Scope, Time and Cost – Managing the Triple Constraint | Program Success
Time management is another key aspect of managing a project. As such, it is considered to be a core knowledge area, and is closely knit to scope and cost areas. Plan Schedule Management (Planning process); Define Activities ( Planning process) . Leads and Lags: there are four possible relationships among tasks are. (Also often referred to as the Project Management Triangle) Referring to the diagram Scope, Time and Cost – Managing the Triple Constraint Based on the aforementioned definitions and examples, how does the project. The PMBOK® Project Scope Management Processes. Define Activities: Tools and Techniques. 14 The PMBOK ' Project Time Management' knowledge includes 7 of the 47 process groups recognized by the .. External dependencies involve a relationship between project activities and non-project activities.
Naturally, the amount of time required to produce the deliverable will be directly related to the amount of requirements that are part of the end result scope along with the amount of resources allocated to the project cost.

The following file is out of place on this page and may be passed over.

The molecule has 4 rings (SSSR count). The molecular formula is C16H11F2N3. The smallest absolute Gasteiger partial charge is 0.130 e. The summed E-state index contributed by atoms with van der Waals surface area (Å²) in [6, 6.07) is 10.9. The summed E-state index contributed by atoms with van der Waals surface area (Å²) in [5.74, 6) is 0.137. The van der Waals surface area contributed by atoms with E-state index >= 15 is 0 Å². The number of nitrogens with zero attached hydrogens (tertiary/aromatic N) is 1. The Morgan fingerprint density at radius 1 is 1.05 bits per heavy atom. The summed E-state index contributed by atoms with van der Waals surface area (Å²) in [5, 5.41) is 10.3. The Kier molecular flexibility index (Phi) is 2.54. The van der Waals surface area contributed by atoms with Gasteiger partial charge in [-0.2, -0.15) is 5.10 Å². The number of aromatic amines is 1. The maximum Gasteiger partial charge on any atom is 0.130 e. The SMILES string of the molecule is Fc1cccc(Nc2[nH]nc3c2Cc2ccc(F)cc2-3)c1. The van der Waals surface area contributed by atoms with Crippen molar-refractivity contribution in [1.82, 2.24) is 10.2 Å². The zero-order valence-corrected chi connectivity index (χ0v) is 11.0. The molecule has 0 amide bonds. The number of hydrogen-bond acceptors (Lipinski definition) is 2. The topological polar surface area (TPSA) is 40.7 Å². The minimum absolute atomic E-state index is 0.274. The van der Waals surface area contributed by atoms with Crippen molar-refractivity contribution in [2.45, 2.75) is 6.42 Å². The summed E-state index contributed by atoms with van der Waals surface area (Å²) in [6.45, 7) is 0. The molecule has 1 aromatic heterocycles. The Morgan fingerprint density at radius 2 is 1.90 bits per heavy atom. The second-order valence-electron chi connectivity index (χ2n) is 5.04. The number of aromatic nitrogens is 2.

The Importance of Time Management (Aspects of Project Management Part 1)
Cost — This is the estimation of the amount of money that will be required to complete the project. Cost itself encompasses various things, such as: All aspects of the project that have a monetary component are made part of the overall cost structure. Scope — These are the functional elements that, when completed, make up the end deliverable for the project.
The scope itself is generally identified up front so as to give the project the best chance of success. The major take-away from the Triple Constraint, being that it is a triangle, is that one cannot adjust or alter one side of it without in effect, altering the other sides.
So for example, if there is a request for a scope change mid-way through the execution of the project, the other two attribues cost and time will be affected in some manner. How much or how little is dictated by the nature and complexity of the scope change. Estimates are refined to reflect the approved changes. As status information is entered into the schedule and the remaining work re-analyzed to determine the project status, incomplete work is rescheduled and other scheduling adjustments are made.